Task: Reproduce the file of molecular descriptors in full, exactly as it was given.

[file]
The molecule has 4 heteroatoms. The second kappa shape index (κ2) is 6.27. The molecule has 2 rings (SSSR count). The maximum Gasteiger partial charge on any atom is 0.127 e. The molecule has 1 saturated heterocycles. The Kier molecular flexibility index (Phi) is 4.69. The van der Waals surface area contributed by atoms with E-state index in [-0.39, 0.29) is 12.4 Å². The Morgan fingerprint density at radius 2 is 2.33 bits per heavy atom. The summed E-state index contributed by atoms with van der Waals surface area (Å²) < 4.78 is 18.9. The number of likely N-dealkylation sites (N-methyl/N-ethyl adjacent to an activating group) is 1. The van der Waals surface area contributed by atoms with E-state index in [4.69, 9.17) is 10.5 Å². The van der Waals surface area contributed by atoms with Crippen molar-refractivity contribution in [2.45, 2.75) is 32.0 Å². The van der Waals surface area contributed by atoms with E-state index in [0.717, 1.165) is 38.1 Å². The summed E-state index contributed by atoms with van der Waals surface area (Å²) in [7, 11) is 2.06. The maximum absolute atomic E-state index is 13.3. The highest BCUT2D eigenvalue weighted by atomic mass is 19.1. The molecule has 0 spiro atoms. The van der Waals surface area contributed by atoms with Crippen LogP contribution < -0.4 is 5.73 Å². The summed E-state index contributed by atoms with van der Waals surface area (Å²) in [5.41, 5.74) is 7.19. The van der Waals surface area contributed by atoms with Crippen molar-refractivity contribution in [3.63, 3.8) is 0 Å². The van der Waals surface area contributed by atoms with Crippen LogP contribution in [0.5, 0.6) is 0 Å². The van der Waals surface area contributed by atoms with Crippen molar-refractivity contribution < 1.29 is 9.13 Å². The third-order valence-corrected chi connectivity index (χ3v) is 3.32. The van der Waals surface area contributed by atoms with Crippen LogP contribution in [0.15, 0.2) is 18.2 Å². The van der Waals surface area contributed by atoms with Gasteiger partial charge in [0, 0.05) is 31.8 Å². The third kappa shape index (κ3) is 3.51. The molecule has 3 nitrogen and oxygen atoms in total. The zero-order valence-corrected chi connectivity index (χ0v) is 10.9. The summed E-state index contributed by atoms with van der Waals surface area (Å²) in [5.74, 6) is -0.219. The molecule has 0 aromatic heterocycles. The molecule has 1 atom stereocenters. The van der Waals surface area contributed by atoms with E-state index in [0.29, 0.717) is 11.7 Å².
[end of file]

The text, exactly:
The molecule has 4 heteroatoms. The second kappa shape index (κ2) is 6.27. The molecule has 2 rings (SSSR count). The maximum Gasteiger partial charge on any atom is 0.127 e. The molecule has 1 saturated heterocycles. The Kier molecular flexibility index (Phi) is 4.69. The van der Waals surface area contributed by atoms with E-state index in [-0.39, 0.29) is 12.4 Å². The Morgan fingerprint density at radius 2 is 2.33 bits per heavy atom. The summed E-state index contributed by atoms with van der Waals surface area (Å²) < 4.78 is 18.9. The number of likely N-dealkylation sites (N-methyl/N-ethyl adjacent to an activating group) is 1. The van der Waals surface area contributed by atoms with E-state index in [4.69, 9.17) is 10.5 Å². The van der Waals surface area contributed by atoms with Crippen molar-refractivity contribution in [2.45, 2.75) is 32.0 Å². The van der Waals surface area contributed by atoms with E-state index in [0.717, 1.165) is 38.1 Å². The summed E-state index contributed by atoms with van der Waals surface area (Å²) in [7, 11) is 2.06. The maximum absolute atomic E-state index is 13.3. The highest BCUT2D eigenvalue weighted by atomic mass is 19.1. The molecule has 0 spiro atoms. The van der Waals surface area contributed by atoms with Crippen LogP contribution < -0.4 is 5.73 Å². The summed E-state index contributed by atoms with van der Waals surface area (Å²) in [5.41, 5.74) is 7.19. The van der Waals surface area contributed by atoms with Crippen molar-refractivity contribution in [3.63, 3.8) is 0 Å². The van der Waals surface area contributed by atoms with Crippen LogP contribution in [0.5, 0.6) is 0 Å². The van der Waals surface area contributed by atoms with Crippen molar-refractivity contribution < 1.29 is 9.13 Å². The third-order valence-corrected chi connectivity index (χ3v) is 3.32. The van der Waals surface area contributed by atoms with Crippen LogP contribution in [0.15, 0.2) is 18.2 Å². The van der Waals surface area contributed by atoms with Gasteiger partial charge in [0, 0.05) is 31.8 Å². The third kappa shape index (κ3) is 3.51. The molecule has 3 nitrogen and oxygen atoms in total. The zero-order valence-corrected chi connectivity index (χ0v) is 10.9. The summed E-state index contributed by atoms with van der Waals surface area (Å²) in [5.74, 6) is -0.219. The molecule has 0 aromatic heterocycles. The molecule has 1 atom stereocenters. The van der Waals surface area contributed by atoms with E-state index in [0.29, 0.717) is 11.7 Å².